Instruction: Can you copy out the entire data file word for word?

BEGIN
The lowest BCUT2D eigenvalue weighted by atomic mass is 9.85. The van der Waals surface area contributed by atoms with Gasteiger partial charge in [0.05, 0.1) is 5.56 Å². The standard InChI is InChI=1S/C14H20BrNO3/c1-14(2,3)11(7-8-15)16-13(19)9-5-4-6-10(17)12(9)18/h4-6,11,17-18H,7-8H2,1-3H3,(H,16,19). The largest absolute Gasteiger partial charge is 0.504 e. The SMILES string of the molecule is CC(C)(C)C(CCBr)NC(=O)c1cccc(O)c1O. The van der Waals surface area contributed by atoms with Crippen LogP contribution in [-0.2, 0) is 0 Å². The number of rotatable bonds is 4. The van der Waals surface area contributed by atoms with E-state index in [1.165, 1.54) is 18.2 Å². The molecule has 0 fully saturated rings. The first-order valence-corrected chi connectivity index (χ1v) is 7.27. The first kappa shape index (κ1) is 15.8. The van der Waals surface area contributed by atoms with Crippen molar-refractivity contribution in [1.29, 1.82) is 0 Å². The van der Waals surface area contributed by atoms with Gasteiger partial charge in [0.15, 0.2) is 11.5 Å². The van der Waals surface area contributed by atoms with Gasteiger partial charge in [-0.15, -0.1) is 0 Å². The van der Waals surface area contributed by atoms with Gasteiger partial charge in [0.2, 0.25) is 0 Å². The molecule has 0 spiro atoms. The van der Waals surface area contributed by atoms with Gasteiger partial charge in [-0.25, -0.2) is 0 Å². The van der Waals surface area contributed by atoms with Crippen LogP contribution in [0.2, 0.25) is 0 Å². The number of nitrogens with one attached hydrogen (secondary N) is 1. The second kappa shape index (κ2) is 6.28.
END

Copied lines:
The lowest BCUT2D eigenvalue weighted by atomic mass is 9.85. The van der Waals surface area contributed by atoms with Gasteiger partial charge in [0.05, 0.1) is 5.56 Å². The standard InChI is InChI=1S/C14H20BrNO3/c1-14(2,3)11(7-8-15)16-13(19)9-5-4-6-10(17)12(9)18/h4-6,11,17-18H,7-8H2,1-3H3,(H,16,19). The largest absolute Gasteiger partial charge is 0.504 e. The SMILES string of the molecule is CC(C)(C)C(CCBr)NC(=O)c1cccc(O)c1O. The van der Waals surface area contributed by atoms with Crippen LogP contribution in [-0.2, 0) is 0 Å². The number of rotatable bonds is 4. The van der Waals surface area contributed by atoms with E-state index in [1.165, 1.54) is 18.2 Å². The molecule has 0 fully saturated rings. The first-order valence-corrected chi connectivity index (χ1v) is 7.27. The first kappa shape index (κ1) is 15.8. The van der Waals surface area contributed by atoms with Crippen molar-refractivity contribution in [1.29, 1.82) is 0 Å². The van der Waals surface area contributed by atoms with Gasteiger partial charge in [0.15, 0.2) is 11.5 Å². The van der Waals surface area contributed by atoms with Gasteiger partial charge in [-0.15, -0.1) is 0 Å². The van der Waals surface area contributed by atoms with Gasteiger partial charge in [0.2, 0.25) is 0 Å². The molecule has 0 spiro atoms. The van der Waals surface area contributed by atoms with Gasteiger partial charge in [-0.25, -0.2) is 0 Å². The van der Waals surface area contributed by atoms with Crippen LogP contribution in [0.2, 0.25) is 0 Å². The number of nitrogens with one attached hydrogen (secondary N) is 1. The second kappa shape index (κ2) is 6.28.